There's this Aussie band I'm sure you know. They wear skivvies in primary colours and are huge with preschool kids, in the US as much as in Australia. Here are some samples of their lyrics:
''Tugboat Captain Lollipops, silly dinosaurs. This is just a list of things, now let's list some more.''
''Mummy kangaroo, mummy kangaroo, separate the races, mummy kangaroo.''
''Feelings, feeling, feelings say how I feel. Apples! You taste good. Trees! You give us wood. Spaghetti! You're my favourite food. A dog in sunglasses! You're a real cool dude. Police! I killed a man. Son! Your father's Dan. Wife! I went to a whore. Teacher! Put your penis away.''
Yes, you've got it, they're the Woggels, or some name like that. They were the subject of an episode of the US satirical series 30 Rock this year. It seems that Tina Fey, 30 Rock's creator and star, has taken a set against some Australian children's entertainers.
You're unlikely to have seen that vicious attack on an icon because Channel Seven played it at 11.30 on a Thursday night. The late hour was not to protect the reputation of the band but because Seven deems 30 Rock to be too clever and media savvy for prime time.
30 Rock Season 6, including the Woggels satire, is now out on DVD as a three-disc set and would make a perfect Christmas gift for any clever and media-savvy friends and relatives (CMSFRs). It's the first recommendation on recently released entertainments suitable for CMSFRs, or for you if Santa considers you a CMSFR.
No.2 is The Woody Allen Collection box set. For about $100 you get 10 discs with 20 movies, which looks like pretty good value for anyone captivated by Woody's recent renaissance (Midnight in Paris), or should we say rinascimento (To Rome with Love).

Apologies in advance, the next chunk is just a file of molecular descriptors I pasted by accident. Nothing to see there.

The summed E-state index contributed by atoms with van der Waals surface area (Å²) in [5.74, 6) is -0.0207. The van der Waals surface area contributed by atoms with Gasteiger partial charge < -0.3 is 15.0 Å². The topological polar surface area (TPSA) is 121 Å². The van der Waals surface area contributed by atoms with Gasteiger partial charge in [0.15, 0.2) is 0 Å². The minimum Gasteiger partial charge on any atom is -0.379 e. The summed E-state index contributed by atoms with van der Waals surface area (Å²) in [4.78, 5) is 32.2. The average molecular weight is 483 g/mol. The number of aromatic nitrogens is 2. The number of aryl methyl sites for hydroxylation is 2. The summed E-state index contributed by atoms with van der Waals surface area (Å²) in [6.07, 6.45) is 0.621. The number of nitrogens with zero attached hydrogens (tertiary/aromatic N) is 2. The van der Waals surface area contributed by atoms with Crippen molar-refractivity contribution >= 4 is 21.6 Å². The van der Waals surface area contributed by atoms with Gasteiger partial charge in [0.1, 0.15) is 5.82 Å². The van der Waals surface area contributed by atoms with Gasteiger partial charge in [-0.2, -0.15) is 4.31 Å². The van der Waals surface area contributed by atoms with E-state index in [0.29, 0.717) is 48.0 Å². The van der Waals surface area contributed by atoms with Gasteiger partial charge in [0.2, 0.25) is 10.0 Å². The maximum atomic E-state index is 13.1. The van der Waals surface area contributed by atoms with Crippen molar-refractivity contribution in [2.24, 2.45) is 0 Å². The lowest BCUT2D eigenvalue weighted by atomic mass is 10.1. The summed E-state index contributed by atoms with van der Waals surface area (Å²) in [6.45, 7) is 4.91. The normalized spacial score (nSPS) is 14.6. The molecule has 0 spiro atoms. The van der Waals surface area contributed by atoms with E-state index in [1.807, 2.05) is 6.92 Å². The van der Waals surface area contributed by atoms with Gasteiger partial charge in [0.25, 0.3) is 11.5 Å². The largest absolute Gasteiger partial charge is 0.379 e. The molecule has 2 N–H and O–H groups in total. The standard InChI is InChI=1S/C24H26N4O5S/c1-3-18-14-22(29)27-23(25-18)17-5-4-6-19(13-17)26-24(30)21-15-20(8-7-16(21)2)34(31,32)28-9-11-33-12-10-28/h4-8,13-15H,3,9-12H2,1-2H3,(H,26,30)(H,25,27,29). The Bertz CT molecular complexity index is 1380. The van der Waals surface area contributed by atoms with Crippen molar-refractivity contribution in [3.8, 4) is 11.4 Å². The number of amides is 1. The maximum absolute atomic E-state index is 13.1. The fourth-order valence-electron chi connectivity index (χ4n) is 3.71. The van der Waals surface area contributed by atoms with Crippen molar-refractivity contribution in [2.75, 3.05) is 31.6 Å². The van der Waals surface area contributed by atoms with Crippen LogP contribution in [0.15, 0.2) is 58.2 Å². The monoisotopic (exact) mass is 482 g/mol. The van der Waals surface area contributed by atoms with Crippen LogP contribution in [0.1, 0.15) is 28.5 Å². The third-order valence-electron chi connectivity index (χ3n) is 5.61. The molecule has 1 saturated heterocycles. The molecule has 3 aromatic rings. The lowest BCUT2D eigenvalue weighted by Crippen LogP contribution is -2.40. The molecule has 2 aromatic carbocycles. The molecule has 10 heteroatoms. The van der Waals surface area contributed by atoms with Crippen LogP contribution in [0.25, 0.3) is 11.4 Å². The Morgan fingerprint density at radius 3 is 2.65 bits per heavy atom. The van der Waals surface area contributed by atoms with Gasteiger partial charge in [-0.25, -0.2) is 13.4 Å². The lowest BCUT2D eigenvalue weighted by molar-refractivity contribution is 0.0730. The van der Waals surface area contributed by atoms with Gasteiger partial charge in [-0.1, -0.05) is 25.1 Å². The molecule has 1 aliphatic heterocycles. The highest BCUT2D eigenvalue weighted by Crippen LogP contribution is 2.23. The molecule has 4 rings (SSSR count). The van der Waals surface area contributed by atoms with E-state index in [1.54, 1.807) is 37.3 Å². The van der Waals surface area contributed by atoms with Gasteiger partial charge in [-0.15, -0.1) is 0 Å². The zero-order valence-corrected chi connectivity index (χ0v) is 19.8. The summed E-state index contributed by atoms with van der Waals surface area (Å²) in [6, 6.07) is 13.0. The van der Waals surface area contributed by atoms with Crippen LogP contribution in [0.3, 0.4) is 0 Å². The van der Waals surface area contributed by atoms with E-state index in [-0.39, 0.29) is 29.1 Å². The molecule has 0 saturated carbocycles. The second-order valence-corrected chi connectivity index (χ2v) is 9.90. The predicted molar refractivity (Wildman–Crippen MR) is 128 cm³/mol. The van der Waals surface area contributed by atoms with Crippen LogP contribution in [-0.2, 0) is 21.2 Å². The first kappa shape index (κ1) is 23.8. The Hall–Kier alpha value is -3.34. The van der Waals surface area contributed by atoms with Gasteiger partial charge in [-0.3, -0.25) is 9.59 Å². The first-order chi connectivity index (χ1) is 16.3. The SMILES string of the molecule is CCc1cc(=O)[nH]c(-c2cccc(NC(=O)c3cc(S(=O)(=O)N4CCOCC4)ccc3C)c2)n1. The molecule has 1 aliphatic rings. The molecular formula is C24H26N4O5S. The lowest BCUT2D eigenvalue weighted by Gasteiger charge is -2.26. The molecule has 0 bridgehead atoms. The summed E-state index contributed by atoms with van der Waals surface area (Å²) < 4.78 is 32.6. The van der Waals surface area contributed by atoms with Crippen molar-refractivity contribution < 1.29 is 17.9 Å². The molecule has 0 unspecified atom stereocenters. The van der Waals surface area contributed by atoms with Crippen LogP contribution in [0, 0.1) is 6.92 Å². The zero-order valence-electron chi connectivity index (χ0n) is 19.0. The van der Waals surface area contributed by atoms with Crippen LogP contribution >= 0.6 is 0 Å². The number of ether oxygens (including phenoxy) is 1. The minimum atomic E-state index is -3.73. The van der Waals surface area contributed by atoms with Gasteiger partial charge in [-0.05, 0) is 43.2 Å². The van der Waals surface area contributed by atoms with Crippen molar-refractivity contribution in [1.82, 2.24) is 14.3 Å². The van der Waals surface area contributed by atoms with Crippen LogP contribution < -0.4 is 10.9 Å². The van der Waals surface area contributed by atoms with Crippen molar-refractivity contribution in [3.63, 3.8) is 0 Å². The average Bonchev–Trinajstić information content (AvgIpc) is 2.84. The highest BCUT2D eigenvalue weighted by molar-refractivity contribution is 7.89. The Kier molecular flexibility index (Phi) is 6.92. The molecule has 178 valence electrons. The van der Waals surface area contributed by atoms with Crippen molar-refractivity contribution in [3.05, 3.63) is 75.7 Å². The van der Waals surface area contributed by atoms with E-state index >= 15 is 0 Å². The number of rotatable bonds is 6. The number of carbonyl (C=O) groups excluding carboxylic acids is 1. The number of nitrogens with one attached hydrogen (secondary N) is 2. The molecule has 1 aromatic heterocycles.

Be warned: some are from his lame period - which lasted for 30 years - such as Alice, Melinda and Melinda and Stardust Memories. But even the worst of Woody is worth studying for the way he times his gags and repeats his characters. And you do get some of his most influential work - Annie Hall, Bananas, Zelig and The Purple Rose of Cairo. You'll need to buy a different box set if you want his hilarious first effort, Take the Money and Run.
The Newsroom Season 1: This gift will need to be in the form of an IOU, since the DVD of the series just concluded on Foxtel is not out until February. In the card you will promise your CMSFR an analysis of what's wrong with the media, in the form of tales about the most ethical and idealistic bunch of journalists in the universe, interwoven with an occasionally hilarious soap opera about sexual tension between neurotic New Yorkers. Your CMSFRs will already be familiar with the writing of Aaron Sorkin via The West Wing and The Social Network. To tide them over until February, you could give them the two-disc set of The Social Network, which has a fascinating commentary by Sorkin, proving him to be as arrogant, intelligent and speedy as his most extreme characters.
The Way one-disc set: It's a film written and directed by Emilio Estevez, the non-crazy son of Martin Sheen. It's about a father who goes on a pilgrimage across Spain to honour the memory of his son (played by Estevez) and meets a bunch of weird fellow travellers. The Way is funny and thought-provoking about the reasons humans enjoy travel, and Sheen does a delightful commentary.
The Complete The Thick of It: A box set of six discs for about $70, including all three series of the British political satire, plus assorted specials and documentaries on how the actors improvise around the savage scripts of Armando Iannucci. From the mouth of the party communications director Malcolm Tucker (played by Peter Capaldi), you'll hear an assortment of insights our politicians and their advisers wish they could have said: ''He's about as much use as a marzipan dildo''; ''I'd love to stop and chat to you but I'd rather have type 2 diabetes''; ''He needs satnav to find his own nipples''; ''The story is everywhere, spreading faster than a rent boy's cheeks''.
That bunch should tide your CMSFRs over until season three of Homeland starts next year.
For more detail on what intelligent people will give each other for Christmas, see smh.com.au/opinion/blog/the-tribal-mind.